UPDATE: WHOSEAMSOL HAS TACKLED THIS ABSURDITY HEAD ON!! CHECK IT OUT AND TELL YOUR FRIENDS!!
Saturday, April 08, 2006
Friday, April 07, 2006
On the Church's tongue, the Cardinal's is forked.
Thursday, April 06, 2006
As Ronaldus Magnus once said: "There you go again." It seems that the USCCB with its penchant for bureaucracy and employing the glitterati has once again chosen a winner with the current head of the Office of Child and Youth Protection. Apparently, the esteemed Ms. Ewers saw fit to recommend that His Excellency the Bishop of Lincoln out to be "fraternally corrected" for his diocese's lack of compliance with the OCYP's audit. Diogenes reported this several days ago, but Bishop Bruskewitz has seen fit to respond himself:
Some woman named Patricia O'Donnell Ewers, who is the Chair of something called 'A National Review Board for the Protection of Children and Young People', has said that her Board 'calls for strong fraternal correction of the Diocese of Lincoln.' The Diocese of Lincoln has nothing to be corrected for, since the Diocese of Lincoln is and has always been in full compliance with all laws of the Catholic Church and with all civil laws. Furthermore, Ewers and her Board have no authority in the Catholic Church and the Diocese of Lincoln does not recognize them as having any significance.
"It is well known that some of the members of Ewers' Board are ardent advocates of partial birth abortion, other abortions, human cloning, and other moral errors. It is understandable then how such persons could dislike the Diocese of Lincoln, which upholds the moral teaching of the Catholic Church.
"The words attributed to Ewers seem to confirm the suspicion that the members of her Board are unfamiliar with Catholic teachings, Catholic ecclesiology, and even the basic rudiments of the Catholic Catechism. Rather than concerning themselves with the Diocese of Lincoln about which they appear completely ignorant, Ewers and her colleagues would occupy themselves in a better way by learning something about the Catholic religion and the traditions and doctrines and laws of the Catholic Church.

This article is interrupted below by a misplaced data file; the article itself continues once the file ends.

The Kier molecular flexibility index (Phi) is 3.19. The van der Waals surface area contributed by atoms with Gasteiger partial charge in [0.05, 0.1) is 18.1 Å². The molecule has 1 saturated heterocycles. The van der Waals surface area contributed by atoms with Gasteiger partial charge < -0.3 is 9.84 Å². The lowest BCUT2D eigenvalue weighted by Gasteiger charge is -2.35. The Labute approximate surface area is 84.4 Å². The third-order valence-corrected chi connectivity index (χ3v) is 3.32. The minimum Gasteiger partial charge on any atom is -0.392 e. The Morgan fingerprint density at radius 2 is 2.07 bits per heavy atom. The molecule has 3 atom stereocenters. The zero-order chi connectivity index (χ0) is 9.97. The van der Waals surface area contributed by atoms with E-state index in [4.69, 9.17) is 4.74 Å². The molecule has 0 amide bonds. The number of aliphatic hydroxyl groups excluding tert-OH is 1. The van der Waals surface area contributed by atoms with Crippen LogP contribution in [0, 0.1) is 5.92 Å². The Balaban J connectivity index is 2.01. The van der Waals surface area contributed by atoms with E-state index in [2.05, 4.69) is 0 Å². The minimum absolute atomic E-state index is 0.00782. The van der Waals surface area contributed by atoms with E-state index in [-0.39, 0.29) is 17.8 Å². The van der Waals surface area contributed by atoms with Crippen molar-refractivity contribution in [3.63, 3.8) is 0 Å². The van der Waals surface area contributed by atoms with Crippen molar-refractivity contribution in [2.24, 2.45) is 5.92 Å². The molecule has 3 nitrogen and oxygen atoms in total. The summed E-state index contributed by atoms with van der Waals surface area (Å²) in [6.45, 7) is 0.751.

"The Diocese of Lincoln does not see any reason for the existence of Ewers and her organization."
It is about damn time! While Ed Peters may have some concerns, I think that this approach is precisely the way to stem the tide of busybodies employed by the bishops. The Bishop is in charge not some layman or woman.
BLUF (Bottom Line Up Front): Is there a sexual abuse problem with clergy and children in Lincoln, Nebraska? I think not. Ad multos annos, Bruskewitz.
Wednesday, April 05, 2006
Following up with my previous post, a group of thoughtful current students at AMSOL ask you to consider two issues of the Advocate. These from 2002, and the latest edition's piece at WhoseAMSOL. Compare these with WhoseAMSOL's take on the current issue. (Click the picture for a larger version to read.)
Who "initiated" the school? Hmmm.
UPDATE: Our good friend Torgo has both side by side. Check out his blog and keep in touch with Fumare and WhoseAMSOL.
UPDATE II: "Boy am I glad that there is no timeline on this!" (dripping with sarcasm). Torgo does a nice job on this.
Tuesday, April 04, 2006
Apparently, many of the current students at our alma mater are beginning to wage a ground assault on the administration of the law school. I am also told that the Alumni Association will be meeting tonight as well to bring alumni concerns to the table. Is the faculty saying anything? Developing.
Monday, April 03, 2006
In the earthly liturgy we take part in a foretaste of that heavenly liturgy which is celebrated in the holy city of Jerusalem toward which we journey as pilgrims, where Christ is sitting at the right hand of God, a minister of the holies and of the true tabernacle; we sing a hymn to the Lord's glory with all the warriors of the heavenly army; venerating the memory of the saints, we hope for some part and fellowship with them; we eagerly await the Saviour, Our Lord Jesus Christ, until He, our life, shall appear and we too will appear with Him in glory.